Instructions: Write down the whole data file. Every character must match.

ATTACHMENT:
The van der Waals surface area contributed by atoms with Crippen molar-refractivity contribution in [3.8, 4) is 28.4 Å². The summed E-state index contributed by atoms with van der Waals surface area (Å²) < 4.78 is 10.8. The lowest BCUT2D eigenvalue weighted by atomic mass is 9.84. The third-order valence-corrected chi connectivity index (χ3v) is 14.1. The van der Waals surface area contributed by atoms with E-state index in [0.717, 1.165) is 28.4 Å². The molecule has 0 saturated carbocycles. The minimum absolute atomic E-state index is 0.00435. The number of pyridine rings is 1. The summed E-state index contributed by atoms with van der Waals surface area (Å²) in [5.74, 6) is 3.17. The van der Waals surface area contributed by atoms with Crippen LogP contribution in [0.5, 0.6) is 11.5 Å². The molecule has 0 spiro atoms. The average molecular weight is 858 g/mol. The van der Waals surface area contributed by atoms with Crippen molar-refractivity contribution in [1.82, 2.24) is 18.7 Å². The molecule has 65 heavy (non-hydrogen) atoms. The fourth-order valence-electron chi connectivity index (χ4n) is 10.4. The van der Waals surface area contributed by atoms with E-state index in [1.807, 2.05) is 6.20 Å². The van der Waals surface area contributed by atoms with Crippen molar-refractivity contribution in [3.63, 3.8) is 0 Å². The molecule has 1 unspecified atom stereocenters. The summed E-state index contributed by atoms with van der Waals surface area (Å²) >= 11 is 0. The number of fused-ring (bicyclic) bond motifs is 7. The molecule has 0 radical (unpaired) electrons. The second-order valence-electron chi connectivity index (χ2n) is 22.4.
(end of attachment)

The van der Waals surface area contributed by atoms with Crippen molar-refractivity contribution in [3.8, 4) is 28.4 Å². The summed E-state index contributed by atoms with van der Waals surface area (Å²) < 4.78 is 10.8. The lowest BCUT2D eigenvalue weighted by atomic mass is 9.84. The third-order valence-corrected chi connectivity index (χ3v) is 14.1. The van der Waals surface area contributed by atoms with E-state index in [0.717, 1.165) is 28.4 Å². The molecule has 0 saturated carbocycles. The minimum absolute atomic E-state index is 0.00435. The number of pyridine rings is 1. The summed E-state index contributed by atoms with van der Waals surface area (Å²) in [5.74, 6) is 3.17. The van der Waals surface area contributed by atoms with Crippen LogP contribution in [0.5, 0.6) is 11.5 Å². The molecule has 0 spiro atoms. The average molecular weight is 858 g/mol. The van der Waals surface area contributed by atoms with Crippen molar-refractivity contribution in [1.82, 2.24) is 18.7 Å². The molecule has 65 heavy (non-hydrogen) atoms. The fourth-order valence-electron chi connectivity index (χ4n) is 10.4. The van der Waals surface area contributed by atoms with E-state index in [1.807, 2.05) is 6.20 Å². The van der Waals surface area contributed by atoms with Crippen molar-refractivity contribution in [3.63, 3.8) is 0 Å². The molecule has 1 unspecified atom stereocenters. The summed E-state index contributed by atoms with van der Waals surface area (Å²) >= 11 is 0. The number of fused-ring (bicyclic) bond motifs is 7. The molecule has 0 radical (unpaired) electrons. The second-order valence-electron chi connectivity index (χ2n) is 22.4.